South Tyneside celebrates St George's Day with flags, pies and fancy dress

Flags, pies and fancy dress – just some of the ways South Tyneside is marking St George’s Day.

Friday, 23rd April 2021, 6:00 am

And after months of lockdown, pubs in particular are getting into the swing, offering punters special deals and the promise of fun to celebrate the occasion.

Dougie’s Tavern in Blackett Street, Hebburn, is among the venues pulling out all the stops to mark the day, covering the venue’s new outdoor seating area in flags – and inviting customers to come in fancy dress.

Pub boss Norman Scott promised live music from Taylor Payne starting at around 6pm, as well as a DJ set during the day.

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Dougie's Tavern manager Norman Scott dressed up for St George's Day. (Back from left) Gary Ablett, Natasha Jowsey and Bobby Park.

He said: “I have celebrated St George’s Day every year since I have been in the pub game.

"A few things will be a bit different this year because of the restrictions, but there will still be music on, although not too loud!

"We have around 37 people who have said they will be dressing up on the day and we will give a free shot to anyone who comes in fancy dress.

"I think it is going to be a good day.”

The Marsden Inn is flying the flag for St George's Day.

The venue’s 40 outdoor tables have nearly all been booked up by punters keen to mark the day, although there is some space for walk-ins.

The venue will be open from 11am to 10pm and food will be available.

The Marsden Inn, South Shields, has also gone all out with bunting for the occasion and is offering food and drink deals which include pie, mash and a pint of John Smiths for £6 or bangers and mash for the same price.

Pub boss Michael Ward said he feels it’s important to mark St George’s Day. He said: "St George is the patron saint of England and was also a Roman soldier.

Dougie's Tavern manager Norman Scott celebrates St George's Day.

"South Shields has a huge connection to the Romans and it’s important to keep these traditions alive and remember our heritage.”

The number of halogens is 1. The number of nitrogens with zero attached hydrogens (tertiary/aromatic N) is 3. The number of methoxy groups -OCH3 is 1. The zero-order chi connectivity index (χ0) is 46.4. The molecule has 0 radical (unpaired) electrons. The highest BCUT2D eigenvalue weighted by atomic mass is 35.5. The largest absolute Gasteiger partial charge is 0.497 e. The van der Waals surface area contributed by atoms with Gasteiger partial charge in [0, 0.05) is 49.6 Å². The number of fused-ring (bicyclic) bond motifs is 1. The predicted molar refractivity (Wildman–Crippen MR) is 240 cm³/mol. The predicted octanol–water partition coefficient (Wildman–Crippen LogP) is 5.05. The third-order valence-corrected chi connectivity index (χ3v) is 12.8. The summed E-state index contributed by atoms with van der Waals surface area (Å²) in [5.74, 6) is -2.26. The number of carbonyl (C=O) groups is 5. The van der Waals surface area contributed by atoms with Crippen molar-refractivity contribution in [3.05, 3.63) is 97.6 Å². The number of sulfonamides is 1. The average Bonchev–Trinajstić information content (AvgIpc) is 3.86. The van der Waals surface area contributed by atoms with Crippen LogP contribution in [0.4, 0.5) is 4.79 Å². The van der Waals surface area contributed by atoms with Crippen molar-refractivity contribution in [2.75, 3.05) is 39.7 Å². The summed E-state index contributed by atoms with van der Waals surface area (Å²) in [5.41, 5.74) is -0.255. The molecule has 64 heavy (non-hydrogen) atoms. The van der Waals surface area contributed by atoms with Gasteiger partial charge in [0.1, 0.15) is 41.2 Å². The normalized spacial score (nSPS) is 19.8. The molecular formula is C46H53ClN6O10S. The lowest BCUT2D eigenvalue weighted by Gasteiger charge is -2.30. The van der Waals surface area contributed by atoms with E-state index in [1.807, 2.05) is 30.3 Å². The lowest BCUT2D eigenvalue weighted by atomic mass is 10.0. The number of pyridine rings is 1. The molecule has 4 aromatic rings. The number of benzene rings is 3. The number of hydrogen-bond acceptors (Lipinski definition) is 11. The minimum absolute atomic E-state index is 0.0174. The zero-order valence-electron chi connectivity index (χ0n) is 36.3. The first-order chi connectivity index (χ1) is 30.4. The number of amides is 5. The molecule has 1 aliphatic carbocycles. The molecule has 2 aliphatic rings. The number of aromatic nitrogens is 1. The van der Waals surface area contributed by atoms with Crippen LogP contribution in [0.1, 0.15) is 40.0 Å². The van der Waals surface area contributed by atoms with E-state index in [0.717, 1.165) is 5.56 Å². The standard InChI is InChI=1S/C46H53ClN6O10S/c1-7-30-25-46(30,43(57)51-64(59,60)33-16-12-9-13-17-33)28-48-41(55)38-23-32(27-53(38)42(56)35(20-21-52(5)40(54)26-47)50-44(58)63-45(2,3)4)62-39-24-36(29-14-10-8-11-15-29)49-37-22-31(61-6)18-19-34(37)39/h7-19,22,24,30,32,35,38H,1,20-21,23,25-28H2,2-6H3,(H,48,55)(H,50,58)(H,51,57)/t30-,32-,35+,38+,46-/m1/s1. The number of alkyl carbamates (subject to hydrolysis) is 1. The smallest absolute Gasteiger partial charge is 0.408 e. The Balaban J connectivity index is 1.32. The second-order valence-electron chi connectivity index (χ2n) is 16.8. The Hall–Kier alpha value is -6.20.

Meanwhile South Tyneside Council has confirmed that it will be flying three flags from the centre poles of the Town Hall to mark St George’s Day.

St George’s Day has been observed in England since the early 15th century, and at that time was considered as important as Christmas.

St George became the patron saint of England after being chosen by King Edward III for his bravery in the face of terrible suffering.

He is also the patron saint of Scouting and traditionally South Tyneside Scouts would mark the day with a parade in the borough, however with Covid-19 restrictions this has not been able to go ahead as planned.

Instead some Scout groups will come together online to mark the day.

Shelagh Robson, South Tyneside Scouts District Commissioner, said: “Unfortunately South Tyneside Scouts have not been able to arrange our traditional celebration to commemorate St George's day due to Covid-19 restrictions.

"Although we are disappointed to have this event cancelled for a second year, we are grateful for the support of our volunteers who have kept our young people involved in the organisation, embracing technologies and moving meetings online.

"Some groups will commemorate the day online and we all look forward to next year when we can celebrate together.”

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